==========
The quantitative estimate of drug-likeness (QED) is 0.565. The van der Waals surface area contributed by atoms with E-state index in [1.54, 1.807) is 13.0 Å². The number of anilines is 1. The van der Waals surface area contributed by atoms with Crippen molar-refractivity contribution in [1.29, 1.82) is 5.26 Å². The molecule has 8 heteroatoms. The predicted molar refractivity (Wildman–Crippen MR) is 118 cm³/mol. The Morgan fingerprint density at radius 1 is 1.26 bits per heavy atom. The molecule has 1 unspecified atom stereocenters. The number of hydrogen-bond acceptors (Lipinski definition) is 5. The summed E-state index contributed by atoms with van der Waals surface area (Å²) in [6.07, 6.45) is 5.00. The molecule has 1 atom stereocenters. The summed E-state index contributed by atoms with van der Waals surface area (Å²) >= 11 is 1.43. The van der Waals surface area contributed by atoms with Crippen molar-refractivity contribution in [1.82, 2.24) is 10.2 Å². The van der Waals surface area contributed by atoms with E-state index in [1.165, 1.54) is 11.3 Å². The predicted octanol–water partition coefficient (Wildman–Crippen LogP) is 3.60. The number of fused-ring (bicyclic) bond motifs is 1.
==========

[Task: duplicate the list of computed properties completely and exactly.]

The quantitative estimate of drug-likeness (QED) is 0.565. The van der Waals surface area contributed by atoms with E-state index in [1.54, 1.807) is 13.0 Å². The number of anilines is 1. The van der Waals surface area contributed by atoms with Crippen molar-refractivity contribution in [1.29, 1.82) is 5.26 Å². The molecule has 8 heteroatoms. The predicted molar refractivity (Wildman–Crippen MR) is 118 cm³/mol. The Morgan fingerprint density at radius 1 is 1.26 bits per heavy atom. The molecule has 1 unspecified atom stereocenters. The number of hydrogen-bond acceptors (Lipinski definition) is 5. The summed E-state index contributed by atoms with van der Waals surface area (Å²) in [6.07, 6.45) is 5.00. The molecule has 1 atom stereocenters. The summed E-state index contributed by atoms with van der Waals surface area (Å²) >= 11 is 1.43. The van der Waals surface area contributed by atoms with Crippen molar-refractivity contribution in [1.82, 2.24) is 10.2 Å². The van der Waals surface area contributed by atoms with E-state index in [1.165, 1.54) is 11.3 Å². The predicted octanol–water partition coefficient (Wildman–Crippen LogP) is 3.60. The number of fused-ring (bicyclic) bond motifs is 1.